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Local authority data loss exposed

Big Brother Watch has published a report into the worrying scale of data loss across local authorities.

We have uncovered more than 1000 incidents across 132 local authorities, including at least 35 councils who have lost information about children and those in care.

Highly confidential information has been treated without the proper care and respect it deserves. At least 244 laptops and portable computers were lost, while a minimum of 98 memory sticks and more than 93 mobile devices went missing.

Yet of the 1035 incidents, local authorities reported that just 55 were reported to the Information Commissioner’s Office. Perhaps more concerning, just 9 incidents resulted in termination of employment.

You can read the report here, including a full list of the incidents reported by every local authority.

Big Brother Watch believes the growing volume of personal information held by local authorities is a significant threat to personal privacy and civil liberties. This report highlights how, despite data protection law, not enough is being done to ensure sensite information is held securely and protected.

Responding to our report, Grant Shapps, Minister for Local Government, said:

“I welcome this research by Big Brother Watch. This reinforces the need for steps to protect the privacy of law-abiding local residents. Civil liberties are under threat from the abuse of town hall surveillance powers, municipal nosy parkers rummaging through household bins and town hall officials losing sensitive personal data on children in care.”

Posted on by Big Brother Watch Posted in Civil Liberties, Councils, Data Protection, Privacy, Research and reports

15 Responses to Local authority data loss exposed

  1. Pingback: Data Protection Act Fail « Kevin Townsend

  2. Bob

    Looks like most of the lost/stolen devices were encrypted, so no information loss risk. Most organisations have rigorous information security policies in place – at ours you can’t attach any external device to a network attached computer without ICT authorising it. Policy states that any information being removed is on encrypted, managed devices.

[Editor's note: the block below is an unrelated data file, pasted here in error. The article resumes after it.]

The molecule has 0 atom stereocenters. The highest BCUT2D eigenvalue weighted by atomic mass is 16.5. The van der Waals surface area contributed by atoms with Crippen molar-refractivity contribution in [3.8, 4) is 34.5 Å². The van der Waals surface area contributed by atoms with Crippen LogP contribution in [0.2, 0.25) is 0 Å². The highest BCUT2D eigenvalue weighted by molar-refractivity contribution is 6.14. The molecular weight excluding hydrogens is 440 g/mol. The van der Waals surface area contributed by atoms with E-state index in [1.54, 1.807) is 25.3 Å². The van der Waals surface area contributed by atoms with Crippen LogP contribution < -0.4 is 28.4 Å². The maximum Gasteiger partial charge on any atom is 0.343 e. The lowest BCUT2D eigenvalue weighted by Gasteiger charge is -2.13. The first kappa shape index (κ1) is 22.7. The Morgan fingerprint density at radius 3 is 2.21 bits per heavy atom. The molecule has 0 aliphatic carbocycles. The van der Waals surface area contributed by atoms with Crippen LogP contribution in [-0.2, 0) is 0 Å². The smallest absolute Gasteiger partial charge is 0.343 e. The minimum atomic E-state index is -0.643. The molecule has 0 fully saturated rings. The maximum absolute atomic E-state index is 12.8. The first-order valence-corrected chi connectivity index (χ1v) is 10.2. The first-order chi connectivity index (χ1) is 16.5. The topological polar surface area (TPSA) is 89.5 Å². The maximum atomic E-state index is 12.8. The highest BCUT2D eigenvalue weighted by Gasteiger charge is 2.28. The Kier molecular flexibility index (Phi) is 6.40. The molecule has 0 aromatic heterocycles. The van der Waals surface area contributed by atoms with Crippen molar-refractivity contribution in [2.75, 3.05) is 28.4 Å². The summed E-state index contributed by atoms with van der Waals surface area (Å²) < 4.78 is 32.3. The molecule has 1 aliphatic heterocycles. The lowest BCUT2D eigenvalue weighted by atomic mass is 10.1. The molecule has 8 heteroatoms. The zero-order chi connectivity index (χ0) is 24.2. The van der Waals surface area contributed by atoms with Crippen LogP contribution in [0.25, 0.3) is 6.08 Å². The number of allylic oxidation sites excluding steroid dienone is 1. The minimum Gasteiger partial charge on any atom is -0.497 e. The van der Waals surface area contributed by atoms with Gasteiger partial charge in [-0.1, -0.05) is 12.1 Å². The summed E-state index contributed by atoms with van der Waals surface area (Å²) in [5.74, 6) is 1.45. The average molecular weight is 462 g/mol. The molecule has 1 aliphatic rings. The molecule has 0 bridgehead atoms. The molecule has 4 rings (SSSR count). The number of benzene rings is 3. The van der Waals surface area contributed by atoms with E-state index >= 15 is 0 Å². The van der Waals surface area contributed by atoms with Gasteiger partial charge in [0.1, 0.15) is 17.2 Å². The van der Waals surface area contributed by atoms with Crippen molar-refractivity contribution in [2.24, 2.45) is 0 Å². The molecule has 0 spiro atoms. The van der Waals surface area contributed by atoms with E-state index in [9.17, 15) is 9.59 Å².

Might have been good to highlight the fact that the majority of devices were actually secure?

    • Anonymous

      Hi Bob,

      In fact the picture varies hugely between authorities – some only have password level security, others have no encryption and in some cases malware was installed. In only approximately 100 cases was data encrypted.

  3. Jim

    What check is made to ensure that a Council is confessing to all data loses. One may not consider a lost passport qualifies as lost data perhaps.

  4. Chris

    Herts council is harassing people and threatening legal action for not signing the electoral register. Apart from the concern re data protection since I am already paying council tax I wonder why they are so “keen” and what this data is being used for?

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  7. Anonymous

    This report does not suprise me, the scale of data loss & breach incidents caused by laptop (and now tablet) loss or theft is huge. The Ponemon Intitute research cites that 1 in 10 laptops are stolen within 3 years, 50% are stolen from the workplace, only 25% of laptops have encryption, 65% of business managers with encryption keep a post-it note of the password with their laptop and 50% of business managers with encryption switch it off. This site backs up the argument with some really interesting & worrying statistics http://clicksafe.kensington.com/laptop-security-blog/bid/70832/Data-breach-equals-21-decrease-in-brand-value

  8. Pingback: What to do about UK data breaches? | Alan Calder on IT Governance, information security & ISO 27001

  9. Pingback: Council Data Loss – Rotherham’s shameful record from Big Brother Watch | Rotherham Politics

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  13. Jpas001

    I was once told that satilites can see a secret service agent iat the back door of the White House. I can see Big Brother doing that, but collecting private data of the citizens of this United States is truly a brrech of privacy to say the least. Our rights to privacy has become non exsistant. Why? And what gives them the right to do such a thing? It this what our hard earned tax dollars are spent on? Mr. Government, you should be asamed of your self.

  14. Pingback: Reduce your chance of an accidental breach. Protect your data on laptops and USB sticks | IT Governance Blog on IT governance, risk management, compliance and information security.

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